Kankyo Business

The grass is always greener on the other side of the fence. So why should we do more in terms of sustainability? And what exactly should this be?

Try to think about it this way: a sustainability strategy is not so much different from tilling a field:

Phase 1 – Finding the right land
(or: plan and define the scope of your sustainability efforts)

How can your business become more sustainable? Is it by saving paper printouts? Could it be a flexible working hours scheme? Sustainability is a wide field indeed. I help you determine at which stage of development your sustainability efforts are and where there’s room for improvement on your way of getting even better.

Phase 2 – Choosing the right type of crop
(or: aligning a business plan with sustainability goals)

Business strategy and sustainability do not have to be arch enemies. There are synergies between business strategy and corporate sustainability. Just to give you an example: you can leverage your employer branding by cooperating with  a local daycare center. Result: your employees know their kids are in good hands while they’re focusing on their jobs, plus the daycare center is happy to have you as a new client! Let’s be creative work this out together!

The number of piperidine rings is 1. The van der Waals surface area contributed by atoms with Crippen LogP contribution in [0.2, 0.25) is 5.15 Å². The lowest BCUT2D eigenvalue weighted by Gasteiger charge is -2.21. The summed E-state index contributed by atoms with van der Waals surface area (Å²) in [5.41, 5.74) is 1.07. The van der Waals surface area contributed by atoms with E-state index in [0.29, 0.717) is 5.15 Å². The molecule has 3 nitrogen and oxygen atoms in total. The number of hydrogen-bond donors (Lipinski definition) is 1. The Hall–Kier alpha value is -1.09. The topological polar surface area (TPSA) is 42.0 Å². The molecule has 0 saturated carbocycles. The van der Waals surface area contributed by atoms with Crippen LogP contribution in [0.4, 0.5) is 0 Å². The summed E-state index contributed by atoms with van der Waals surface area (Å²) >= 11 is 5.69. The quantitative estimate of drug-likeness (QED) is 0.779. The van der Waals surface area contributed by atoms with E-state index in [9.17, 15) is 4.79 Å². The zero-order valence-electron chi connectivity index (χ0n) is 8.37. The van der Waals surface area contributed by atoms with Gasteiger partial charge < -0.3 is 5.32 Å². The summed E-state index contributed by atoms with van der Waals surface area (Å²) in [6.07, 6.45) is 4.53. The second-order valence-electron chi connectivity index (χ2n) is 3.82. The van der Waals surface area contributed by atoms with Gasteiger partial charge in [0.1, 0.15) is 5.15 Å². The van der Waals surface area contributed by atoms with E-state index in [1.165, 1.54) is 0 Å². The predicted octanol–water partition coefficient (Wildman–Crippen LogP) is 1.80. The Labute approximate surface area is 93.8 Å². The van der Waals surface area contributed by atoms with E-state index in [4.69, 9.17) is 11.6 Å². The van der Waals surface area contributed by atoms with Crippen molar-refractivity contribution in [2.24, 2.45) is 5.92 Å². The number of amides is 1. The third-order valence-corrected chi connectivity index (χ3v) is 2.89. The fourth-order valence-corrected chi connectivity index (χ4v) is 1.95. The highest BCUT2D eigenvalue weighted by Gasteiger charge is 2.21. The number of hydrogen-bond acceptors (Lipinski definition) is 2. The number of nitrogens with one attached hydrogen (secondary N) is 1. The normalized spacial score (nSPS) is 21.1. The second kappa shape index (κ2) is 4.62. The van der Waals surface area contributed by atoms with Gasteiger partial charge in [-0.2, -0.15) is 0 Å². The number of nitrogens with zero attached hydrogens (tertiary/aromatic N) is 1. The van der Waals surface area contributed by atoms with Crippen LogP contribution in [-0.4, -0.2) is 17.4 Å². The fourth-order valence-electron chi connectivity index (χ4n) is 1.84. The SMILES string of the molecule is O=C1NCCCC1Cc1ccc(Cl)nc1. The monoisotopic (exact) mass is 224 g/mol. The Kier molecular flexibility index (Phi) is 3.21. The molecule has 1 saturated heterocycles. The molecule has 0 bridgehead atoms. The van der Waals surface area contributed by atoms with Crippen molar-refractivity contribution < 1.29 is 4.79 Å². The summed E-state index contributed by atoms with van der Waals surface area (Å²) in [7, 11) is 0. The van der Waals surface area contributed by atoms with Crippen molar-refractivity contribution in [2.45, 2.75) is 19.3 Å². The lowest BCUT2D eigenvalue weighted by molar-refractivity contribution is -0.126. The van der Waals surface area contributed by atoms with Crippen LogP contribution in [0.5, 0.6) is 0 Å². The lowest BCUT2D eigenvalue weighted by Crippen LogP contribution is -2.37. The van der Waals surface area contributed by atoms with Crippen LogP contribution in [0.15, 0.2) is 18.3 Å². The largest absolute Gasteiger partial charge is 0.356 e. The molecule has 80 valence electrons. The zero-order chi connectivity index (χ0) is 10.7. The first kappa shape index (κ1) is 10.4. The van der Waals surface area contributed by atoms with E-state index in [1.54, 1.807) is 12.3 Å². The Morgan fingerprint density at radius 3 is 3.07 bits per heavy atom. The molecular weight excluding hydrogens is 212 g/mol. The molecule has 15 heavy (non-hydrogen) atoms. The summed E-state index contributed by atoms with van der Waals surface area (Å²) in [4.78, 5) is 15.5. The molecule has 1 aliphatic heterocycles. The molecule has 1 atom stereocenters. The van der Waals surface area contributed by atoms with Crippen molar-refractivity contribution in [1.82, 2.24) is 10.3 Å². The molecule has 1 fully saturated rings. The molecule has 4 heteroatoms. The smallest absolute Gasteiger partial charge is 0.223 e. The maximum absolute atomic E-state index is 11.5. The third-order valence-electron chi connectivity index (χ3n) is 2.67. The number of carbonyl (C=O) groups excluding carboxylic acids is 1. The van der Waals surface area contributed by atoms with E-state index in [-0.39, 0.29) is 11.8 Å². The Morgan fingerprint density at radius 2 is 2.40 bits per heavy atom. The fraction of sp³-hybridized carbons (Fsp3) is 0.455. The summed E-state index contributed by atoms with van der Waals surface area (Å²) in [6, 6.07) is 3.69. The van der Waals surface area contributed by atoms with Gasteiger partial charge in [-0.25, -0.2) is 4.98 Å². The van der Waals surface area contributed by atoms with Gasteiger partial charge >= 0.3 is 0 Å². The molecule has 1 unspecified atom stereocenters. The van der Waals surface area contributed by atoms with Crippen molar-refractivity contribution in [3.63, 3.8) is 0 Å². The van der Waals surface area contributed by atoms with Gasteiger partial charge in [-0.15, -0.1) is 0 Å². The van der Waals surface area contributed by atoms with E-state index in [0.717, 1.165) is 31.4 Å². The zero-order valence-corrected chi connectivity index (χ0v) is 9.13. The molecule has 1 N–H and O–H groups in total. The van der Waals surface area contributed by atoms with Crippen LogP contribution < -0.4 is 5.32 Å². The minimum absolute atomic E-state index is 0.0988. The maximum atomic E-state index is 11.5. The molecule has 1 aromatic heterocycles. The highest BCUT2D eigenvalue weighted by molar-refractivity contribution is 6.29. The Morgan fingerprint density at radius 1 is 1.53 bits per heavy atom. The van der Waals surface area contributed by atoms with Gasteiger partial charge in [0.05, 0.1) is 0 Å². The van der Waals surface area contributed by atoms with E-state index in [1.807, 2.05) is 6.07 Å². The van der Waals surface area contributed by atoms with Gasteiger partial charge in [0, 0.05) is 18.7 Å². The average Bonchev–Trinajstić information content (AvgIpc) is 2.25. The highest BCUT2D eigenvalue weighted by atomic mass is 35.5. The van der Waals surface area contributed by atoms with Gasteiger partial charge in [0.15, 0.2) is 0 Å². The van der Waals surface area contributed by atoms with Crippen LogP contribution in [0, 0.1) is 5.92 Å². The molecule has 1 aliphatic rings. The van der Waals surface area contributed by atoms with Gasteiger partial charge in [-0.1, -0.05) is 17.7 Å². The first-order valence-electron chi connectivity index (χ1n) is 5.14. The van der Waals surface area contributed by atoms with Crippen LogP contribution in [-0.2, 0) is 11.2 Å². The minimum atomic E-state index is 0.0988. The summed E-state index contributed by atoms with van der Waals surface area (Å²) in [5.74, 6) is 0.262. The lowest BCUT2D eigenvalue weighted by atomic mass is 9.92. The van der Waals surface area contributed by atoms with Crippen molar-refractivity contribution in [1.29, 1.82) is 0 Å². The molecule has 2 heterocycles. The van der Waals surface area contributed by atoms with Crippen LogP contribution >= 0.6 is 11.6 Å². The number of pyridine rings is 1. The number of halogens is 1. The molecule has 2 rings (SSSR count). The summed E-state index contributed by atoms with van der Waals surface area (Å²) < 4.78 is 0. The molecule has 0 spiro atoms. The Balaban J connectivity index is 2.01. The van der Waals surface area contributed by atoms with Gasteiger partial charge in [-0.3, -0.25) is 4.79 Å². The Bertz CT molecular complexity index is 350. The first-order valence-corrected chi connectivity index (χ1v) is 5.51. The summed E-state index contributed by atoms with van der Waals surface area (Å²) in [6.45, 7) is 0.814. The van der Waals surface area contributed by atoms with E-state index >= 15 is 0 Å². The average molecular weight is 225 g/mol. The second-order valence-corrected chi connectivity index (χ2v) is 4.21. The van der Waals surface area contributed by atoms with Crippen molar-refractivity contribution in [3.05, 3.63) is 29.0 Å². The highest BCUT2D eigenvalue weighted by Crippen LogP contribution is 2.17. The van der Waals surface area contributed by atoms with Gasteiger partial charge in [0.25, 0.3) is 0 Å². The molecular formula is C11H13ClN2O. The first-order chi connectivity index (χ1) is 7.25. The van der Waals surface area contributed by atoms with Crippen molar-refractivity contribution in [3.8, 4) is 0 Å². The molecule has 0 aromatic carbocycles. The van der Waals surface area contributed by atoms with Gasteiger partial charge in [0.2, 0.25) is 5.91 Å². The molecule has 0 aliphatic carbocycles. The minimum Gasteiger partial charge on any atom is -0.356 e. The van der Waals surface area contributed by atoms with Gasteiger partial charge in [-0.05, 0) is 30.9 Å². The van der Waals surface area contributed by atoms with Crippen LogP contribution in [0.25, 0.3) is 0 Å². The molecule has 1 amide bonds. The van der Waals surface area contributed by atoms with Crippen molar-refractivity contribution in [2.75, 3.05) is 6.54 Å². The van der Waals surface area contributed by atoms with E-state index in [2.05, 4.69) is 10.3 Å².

Phase 3 – The Plower, The Planter, The Sower
(or: stakeholder analysis and stakeholder management)

All of your stakeholders (employees, partners, customers) are aware of what your company’s sustainability efforts are . Great!  If this is not the case I’ll show you how to convince and engage skeptical stakeholders with facts about your new or revised sustainability strategy, e.g. through adeptly worded articles or presentations at company events.

Phase 4: Harvest season
(successful implementation of your sustainability strategy and report)

Time for Show & Tell: your sustainability strategy is in place, your stakeholders are supporting your sustainability goals and both your goals and, if applicable, interim results are recorded in the sustainability report. The report is not just a marketing tool: it represents the entirety  of your corporate responsibility efforts – and not just in your company’s immediate business environment but also in a broader social context. I’ll show you how this works – whether in a short report or in an extensive document.